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Team Sky's outrageous F-Type TT team car, cooling vests and more
First look at Yeti’s new enduro race bike
Prototype wheels and saddles, cunning fixes and an arachnid
A custom stars-and-stripes machine for the triple national champion
2013 Tour of Flanders runner-up Peter Sagan (Cannondale)
Cannondale rider set to apologise to Belgian podium girl in person
Peter Sagan (Cannondale) is back in Belgium for today's Brabantse Pijl race as he prepares for the final Classics of his spring campaign: the Amstel Gold Race and possibly next Wednesday's Fleche-Wallonne.
The Slovakian has not been seen since his video apology to podium girl Maja Leye after his behaviour on the Tour of Flanders podium. The two are expected to meet at the Brabantse Pijl because Maja works for race organiser Flanders Classics.
"I'll see her again and I hope I can find a way for her to forgive me," Sagan told Gazzetta dello Sport.
"It was a joke. What else do you think it was? The problem is that some people didn’t understand it. But I apologised to her because she didn’t like it."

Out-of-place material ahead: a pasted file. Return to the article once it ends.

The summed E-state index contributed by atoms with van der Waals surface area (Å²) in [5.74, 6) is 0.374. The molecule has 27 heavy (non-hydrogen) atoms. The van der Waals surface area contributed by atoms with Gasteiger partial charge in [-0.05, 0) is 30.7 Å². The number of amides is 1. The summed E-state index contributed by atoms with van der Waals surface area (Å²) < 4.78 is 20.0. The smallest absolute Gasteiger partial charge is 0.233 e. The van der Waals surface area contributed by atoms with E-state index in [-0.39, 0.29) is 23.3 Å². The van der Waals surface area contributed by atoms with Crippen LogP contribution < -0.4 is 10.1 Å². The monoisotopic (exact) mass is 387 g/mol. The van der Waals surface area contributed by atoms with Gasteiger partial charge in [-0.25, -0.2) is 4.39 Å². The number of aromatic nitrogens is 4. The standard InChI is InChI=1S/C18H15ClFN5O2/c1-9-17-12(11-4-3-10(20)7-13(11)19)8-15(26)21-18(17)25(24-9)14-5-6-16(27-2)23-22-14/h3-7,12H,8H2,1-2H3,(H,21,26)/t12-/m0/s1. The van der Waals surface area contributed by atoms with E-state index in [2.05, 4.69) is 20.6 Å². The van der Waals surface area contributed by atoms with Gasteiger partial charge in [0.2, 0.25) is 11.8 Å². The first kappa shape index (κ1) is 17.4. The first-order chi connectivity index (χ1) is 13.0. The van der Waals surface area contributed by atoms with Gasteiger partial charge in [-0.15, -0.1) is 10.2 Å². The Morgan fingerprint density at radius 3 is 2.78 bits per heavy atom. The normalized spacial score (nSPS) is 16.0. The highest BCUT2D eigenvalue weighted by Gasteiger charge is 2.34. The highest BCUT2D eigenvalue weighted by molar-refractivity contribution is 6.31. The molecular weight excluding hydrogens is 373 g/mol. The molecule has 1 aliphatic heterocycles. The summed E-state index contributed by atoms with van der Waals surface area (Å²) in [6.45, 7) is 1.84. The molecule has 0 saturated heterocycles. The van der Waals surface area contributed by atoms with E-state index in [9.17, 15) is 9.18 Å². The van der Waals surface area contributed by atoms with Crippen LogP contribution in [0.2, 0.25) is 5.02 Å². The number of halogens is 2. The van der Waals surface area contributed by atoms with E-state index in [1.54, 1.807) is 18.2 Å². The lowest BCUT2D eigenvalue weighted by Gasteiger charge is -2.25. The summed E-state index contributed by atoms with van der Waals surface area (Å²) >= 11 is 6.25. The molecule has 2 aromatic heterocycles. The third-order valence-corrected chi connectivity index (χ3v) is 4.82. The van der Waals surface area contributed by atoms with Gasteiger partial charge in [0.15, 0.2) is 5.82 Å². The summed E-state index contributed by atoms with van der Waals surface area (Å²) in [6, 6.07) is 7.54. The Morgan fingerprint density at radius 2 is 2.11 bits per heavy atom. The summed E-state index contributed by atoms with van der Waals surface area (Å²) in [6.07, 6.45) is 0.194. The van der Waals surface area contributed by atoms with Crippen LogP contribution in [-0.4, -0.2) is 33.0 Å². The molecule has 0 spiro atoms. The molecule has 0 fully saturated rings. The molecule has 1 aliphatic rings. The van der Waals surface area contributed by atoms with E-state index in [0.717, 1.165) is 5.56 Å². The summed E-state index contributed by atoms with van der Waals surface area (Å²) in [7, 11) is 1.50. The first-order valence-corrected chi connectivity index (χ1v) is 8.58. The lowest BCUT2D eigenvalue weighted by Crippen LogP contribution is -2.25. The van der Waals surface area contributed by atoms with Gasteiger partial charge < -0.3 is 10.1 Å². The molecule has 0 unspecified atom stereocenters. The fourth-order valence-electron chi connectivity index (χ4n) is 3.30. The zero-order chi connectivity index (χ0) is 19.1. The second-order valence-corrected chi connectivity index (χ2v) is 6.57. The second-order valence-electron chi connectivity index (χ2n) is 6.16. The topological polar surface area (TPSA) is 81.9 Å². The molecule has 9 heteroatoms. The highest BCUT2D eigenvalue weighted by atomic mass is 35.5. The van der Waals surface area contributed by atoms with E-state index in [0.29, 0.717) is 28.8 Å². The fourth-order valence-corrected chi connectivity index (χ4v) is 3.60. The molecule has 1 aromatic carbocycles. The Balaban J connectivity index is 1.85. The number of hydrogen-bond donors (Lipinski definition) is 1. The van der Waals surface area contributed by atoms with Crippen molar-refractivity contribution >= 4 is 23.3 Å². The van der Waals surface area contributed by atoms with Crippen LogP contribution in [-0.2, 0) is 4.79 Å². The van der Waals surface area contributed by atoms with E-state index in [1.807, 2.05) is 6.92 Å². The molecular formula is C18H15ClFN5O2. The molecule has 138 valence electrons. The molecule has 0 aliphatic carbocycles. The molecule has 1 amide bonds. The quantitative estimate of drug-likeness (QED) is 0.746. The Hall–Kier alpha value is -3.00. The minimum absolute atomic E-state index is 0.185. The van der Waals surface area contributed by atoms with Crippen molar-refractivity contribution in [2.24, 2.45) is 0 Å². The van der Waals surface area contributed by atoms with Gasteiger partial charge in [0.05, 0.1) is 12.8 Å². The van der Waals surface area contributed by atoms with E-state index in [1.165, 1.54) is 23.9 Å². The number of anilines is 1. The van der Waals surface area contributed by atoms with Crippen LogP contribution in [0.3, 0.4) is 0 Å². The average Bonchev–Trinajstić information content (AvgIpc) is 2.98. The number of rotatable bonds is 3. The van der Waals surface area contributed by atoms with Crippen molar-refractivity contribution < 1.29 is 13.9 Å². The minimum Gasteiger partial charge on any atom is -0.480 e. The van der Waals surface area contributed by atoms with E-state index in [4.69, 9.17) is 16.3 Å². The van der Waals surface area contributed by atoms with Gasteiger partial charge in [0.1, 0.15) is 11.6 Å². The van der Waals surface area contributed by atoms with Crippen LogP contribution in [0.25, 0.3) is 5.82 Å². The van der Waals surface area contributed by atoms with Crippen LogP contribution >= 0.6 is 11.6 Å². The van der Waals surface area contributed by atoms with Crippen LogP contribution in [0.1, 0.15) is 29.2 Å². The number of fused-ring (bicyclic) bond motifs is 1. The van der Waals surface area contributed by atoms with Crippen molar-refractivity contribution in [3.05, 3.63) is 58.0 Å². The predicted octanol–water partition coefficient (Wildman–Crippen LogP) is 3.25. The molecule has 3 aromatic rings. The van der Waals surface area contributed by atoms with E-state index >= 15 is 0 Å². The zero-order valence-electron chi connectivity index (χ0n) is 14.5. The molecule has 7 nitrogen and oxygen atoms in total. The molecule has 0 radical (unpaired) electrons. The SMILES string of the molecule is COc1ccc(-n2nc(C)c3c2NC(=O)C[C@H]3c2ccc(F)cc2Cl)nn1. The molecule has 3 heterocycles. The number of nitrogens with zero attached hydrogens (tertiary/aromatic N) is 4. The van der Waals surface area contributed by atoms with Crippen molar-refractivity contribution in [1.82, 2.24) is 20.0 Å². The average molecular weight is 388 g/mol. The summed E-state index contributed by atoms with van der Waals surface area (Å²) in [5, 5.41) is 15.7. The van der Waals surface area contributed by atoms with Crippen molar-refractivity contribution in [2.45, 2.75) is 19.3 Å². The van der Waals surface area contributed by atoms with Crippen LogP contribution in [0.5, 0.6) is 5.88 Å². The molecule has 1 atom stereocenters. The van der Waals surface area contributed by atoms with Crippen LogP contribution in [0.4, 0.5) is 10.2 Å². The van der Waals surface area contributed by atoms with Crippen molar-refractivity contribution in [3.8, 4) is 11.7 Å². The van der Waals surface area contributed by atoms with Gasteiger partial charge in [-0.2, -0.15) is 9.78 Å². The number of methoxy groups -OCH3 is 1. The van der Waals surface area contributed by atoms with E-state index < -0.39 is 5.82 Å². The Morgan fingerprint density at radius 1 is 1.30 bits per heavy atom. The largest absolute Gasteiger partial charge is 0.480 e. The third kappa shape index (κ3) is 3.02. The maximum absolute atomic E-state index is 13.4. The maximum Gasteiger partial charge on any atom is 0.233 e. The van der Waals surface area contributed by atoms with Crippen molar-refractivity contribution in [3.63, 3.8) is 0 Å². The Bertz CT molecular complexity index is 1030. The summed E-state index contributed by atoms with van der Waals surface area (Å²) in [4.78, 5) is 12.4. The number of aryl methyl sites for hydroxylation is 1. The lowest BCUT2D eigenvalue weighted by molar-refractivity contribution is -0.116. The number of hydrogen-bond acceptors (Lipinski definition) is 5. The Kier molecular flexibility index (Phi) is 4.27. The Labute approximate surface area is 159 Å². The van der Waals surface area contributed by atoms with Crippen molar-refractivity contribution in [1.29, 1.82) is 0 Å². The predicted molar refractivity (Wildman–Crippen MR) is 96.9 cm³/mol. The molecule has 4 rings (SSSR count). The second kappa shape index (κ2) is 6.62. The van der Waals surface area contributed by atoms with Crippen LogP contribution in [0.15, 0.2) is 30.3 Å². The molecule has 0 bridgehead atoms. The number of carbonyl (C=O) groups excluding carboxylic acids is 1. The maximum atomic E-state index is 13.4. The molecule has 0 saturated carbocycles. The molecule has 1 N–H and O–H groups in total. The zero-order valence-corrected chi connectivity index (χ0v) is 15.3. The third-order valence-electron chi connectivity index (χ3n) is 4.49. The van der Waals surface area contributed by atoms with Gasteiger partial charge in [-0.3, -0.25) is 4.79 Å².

Sagan spent some time training in Madrid with Manuel Quinziato but admitted he eased off a little and will ride the Brabantse Pijl and Thursday's GP de Denain in northern France to test his form before the Amstel Gold Race.
Despite a lack of training, Sagan is still confident of victory in the Limburg hills.
"I took my foot off the gas a bit after the Tour of Flanders and I've only done rides of up to four hours," he said.
"These next two races will help get back to my best and on Sunday I hope to be up there to try and win. I was third in 2012 and seeing that I've improved all my results… The Amstel Gold race will also help me understand what to do for Fleche-Wallonne. If I don’t go well on Sunday, I'll go home, otherwise I'll keep going and try and win on the Muur of Huy. For sure I won't do Liege-Bastogne-Liege."
Sagan will face a new set of rivals in the Ardennes, with the climbers and stage race riders arriving from the Tour of the Basque Country, the Circuit Sarthe and training camps at altitude. He does not seem worried about the new, fresher competition he will face in the Ardennes hills.
"Bring it on. They change but I haven't," he said. "I'm still on form and to beat me they'll have to go really well," he said, staying true to character.